I have been using Ubuntu for a short period of time. I have seen the term "bash" in many places, including a terminal. I have still not understood what it is.
Can somebody please explain clearly?
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Expansion for Bash is Bourne Again shell.
Bash is the shell, or command language interpreter, for the GNU operating system. The name is an acronym for the ‘Bourne-Again SHell’, a pun on Stephen Bourne, the author of the direct ancestor of the current Unix shell sh, which appeared in the Seventh Edition Bell Labs Research version of Unix.
Bash is largely compatible with sh and incorporates useful features from the Korn shell ksh and the C shell csh. It is intended to be a conformant implementation of the IEEE POSIX Shell and Tools portion of the IEEE POSIX specification (IEEE Standard 1003.1). It offers functional improvements over sh for both interactive and programming use.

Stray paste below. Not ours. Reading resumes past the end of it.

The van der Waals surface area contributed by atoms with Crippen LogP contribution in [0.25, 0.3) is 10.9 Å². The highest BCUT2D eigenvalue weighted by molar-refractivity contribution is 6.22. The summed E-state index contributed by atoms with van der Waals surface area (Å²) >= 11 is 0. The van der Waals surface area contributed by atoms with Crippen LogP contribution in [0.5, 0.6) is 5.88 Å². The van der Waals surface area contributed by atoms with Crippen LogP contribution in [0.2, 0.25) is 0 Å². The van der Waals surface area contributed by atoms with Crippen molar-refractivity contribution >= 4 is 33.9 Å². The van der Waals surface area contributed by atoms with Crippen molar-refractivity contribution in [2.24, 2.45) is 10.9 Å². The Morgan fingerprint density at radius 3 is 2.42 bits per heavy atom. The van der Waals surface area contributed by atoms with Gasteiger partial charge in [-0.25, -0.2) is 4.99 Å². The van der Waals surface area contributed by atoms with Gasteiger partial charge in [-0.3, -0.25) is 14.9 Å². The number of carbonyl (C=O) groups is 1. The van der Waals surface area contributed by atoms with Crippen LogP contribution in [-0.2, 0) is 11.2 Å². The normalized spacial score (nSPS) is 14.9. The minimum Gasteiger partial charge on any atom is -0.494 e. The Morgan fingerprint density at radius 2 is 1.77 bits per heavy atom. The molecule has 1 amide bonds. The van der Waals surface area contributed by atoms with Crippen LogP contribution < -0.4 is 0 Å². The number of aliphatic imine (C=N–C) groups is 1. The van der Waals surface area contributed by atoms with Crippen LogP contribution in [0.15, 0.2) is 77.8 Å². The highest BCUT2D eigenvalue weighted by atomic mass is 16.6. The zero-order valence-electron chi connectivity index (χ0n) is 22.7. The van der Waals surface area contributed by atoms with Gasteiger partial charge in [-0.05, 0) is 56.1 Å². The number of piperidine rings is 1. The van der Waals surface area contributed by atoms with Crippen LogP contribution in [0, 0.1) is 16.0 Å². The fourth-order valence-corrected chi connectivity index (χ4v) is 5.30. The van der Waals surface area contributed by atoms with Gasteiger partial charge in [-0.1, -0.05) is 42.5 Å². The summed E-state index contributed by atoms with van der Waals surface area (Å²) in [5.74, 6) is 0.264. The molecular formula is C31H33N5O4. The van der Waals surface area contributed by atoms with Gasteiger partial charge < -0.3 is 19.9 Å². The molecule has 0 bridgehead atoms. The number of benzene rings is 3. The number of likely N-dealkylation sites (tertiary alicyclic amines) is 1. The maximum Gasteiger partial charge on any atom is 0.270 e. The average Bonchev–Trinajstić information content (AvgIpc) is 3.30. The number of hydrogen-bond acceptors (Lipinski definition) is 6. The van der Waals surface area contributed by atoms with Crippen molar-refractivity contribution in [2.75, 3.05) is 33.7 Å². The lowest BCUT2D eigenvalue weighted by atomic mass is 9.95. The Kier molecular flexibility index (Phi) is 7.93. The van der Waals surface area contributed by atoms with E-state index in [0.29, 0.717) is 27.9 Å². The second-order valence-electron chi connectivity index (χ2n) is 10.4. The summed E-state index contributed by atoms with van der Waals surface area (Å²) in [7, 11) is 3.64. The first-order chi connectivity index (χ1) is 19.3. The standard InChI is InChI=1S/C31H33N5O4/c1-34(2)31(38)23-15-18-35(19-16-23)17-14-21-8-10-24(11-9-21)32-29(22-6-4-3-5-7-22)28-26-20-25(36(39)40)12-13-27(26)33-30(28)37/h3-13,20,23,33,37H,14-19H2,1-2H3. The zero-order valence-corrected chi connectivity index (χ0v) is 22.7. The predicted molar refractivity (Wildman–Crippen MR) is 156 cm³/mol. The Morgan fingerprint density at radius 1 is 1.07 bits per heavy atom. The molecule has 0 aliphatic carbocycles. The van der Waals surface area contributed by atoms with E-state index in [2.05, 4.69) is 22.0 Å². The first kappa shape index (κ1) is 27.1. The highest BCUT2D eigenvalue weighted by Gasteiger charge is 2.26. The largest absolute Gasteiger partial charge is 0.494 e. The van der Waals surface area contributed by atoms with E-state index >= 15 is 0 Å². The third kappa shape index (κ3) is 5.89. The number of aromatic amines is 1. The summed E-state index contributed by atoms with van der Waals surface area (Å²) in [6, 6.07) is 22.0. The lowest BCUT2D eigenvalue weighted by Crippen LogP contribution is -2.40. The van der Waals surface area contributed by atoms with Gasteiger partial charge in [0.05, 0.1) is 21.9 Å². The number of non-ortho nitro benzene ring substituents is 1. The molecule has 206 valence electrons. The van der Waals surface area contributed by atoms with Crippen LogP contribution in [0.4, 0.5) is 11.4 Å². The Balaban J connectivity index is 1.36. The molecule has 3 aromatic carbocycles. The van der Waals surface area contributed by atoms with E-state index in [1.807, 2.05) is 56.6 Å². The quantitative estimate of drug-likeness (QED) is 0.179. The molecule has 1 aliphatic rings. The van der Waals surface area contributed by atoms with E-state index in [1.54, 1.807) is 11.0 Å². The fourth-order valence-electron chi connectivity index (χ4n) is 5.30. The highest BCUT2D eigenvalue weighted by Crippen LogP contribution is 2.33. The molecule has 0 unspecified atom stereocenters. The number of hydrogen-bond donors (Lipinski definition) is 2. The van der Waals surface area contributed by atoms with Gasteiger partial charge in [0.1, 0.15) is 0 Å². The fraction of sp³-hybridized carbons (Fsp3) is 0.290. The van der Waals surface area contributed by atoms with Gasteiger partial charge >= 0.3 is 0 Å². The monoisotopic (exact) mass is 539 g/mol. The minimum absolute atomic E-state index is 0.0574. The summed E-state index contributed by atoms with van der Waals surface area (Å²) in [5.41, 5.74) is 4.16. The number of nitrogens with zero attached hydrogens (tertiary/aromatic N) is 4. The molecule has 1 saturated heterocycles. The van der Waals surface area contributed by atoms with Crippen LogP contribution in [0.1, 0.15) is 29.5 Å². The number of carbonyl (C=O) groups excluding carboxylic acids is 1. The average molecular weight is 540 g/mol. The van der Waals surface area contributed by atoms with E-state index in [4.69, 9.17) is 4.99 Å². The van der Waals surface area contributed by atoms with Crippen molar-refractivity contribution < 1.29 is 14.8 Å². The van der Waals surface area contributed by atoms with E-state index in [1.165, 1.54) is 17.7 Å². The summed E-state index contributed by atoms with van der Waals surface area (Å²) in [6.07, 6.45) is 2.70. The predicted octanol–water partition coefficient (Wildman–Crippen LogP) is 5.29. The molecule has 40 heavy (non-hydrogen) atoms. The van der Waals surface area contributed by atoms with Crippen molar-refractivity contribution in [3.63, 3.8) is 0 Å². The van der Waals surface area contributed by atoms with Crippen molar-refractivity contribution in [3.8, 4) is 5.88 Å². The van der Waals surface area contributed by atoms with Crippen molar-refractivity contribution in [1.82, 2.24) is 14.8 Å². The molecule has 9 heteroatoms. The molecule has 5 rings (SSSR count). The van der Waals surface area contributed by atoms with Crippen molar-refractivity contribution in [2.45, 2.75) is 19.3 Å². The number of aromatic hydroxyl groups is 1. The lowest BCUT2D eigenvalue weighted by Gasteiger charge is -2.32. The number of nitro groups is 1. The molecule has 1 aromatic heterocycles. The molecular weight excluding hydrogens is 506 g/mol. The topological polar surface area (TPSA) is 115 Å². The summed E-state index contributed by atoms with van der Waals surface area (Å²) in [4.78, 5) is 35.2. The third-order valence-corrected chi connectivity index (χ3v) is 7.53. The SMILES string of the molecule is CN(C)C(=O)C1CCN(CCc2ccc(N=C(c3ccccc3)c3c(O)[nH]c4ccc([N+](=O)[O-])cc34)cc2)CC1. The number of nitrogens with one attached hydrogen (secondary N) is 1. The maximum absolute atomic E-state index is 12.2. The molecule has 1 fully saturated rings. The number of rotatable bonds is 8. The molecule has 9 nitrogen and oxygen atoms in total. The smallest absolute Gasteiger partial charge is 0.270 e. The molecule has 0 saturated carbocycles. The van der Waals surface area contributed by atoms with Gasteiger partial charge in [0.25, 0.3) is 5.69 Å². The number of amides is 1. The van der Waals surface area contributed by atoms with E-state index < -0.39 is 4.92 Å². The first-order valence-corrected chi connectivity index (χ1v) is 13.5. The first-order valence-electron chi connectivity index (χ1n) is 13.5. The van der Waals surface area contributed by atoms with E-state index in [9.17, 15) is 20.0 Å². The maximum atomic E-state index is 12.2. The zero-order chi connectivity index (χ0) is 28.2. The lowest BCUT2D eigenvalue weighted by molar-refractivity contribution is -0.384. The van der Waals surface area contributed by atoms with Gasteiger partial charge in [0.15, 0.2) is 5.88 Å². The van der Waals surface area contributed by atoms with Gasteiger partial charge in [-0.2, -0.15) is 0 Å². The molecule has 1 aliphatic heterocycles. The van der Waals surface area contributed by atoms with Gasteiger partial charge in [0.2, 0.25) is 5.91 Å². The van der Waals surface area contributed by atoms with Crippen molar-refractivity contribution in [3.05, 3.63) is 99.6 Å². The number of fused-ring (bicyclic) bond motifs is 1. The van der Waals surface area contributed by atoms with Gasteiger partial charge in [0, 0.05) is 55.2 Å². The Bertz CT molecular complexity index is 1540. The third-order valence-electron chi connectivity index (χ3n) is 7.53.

While the GNU operating system provides other shells, including a version of csh, Bash is the default shell. Like other GNU software, Bash is quite portable. It currently runs on nearly every version of Unix and a few other operating systems - independently-supported ports exist for MS-DOS, OS/2, and Windows platforms.
Bash is a command processor, typically run in a text window, allowing the user to type commands which cause actions. Bash can also read commands from a file, called a script. Like all Unix shells, it supports filename wildcarding, piping, here documents, command substitution, variables and control structures for condition-testing and iteration. The keywords, syntax and other basic features of the language were all copied from sh. Other features, e.g., history, were copied from csh and ksh. Bash is a POSIX shell but with a number of extensions.
The name itself is an acronym, a pun and descriptive. As an acronym, it stands for Bourne-again shell, referring to its objective as a free replacement for the Bourne shell. As a pun, it expressed that objective in a phrase that sounds the same as born again, a term for spiritual rebirth. The name is also descriptive of what it did, bashing together the features of sh, csh and ksh.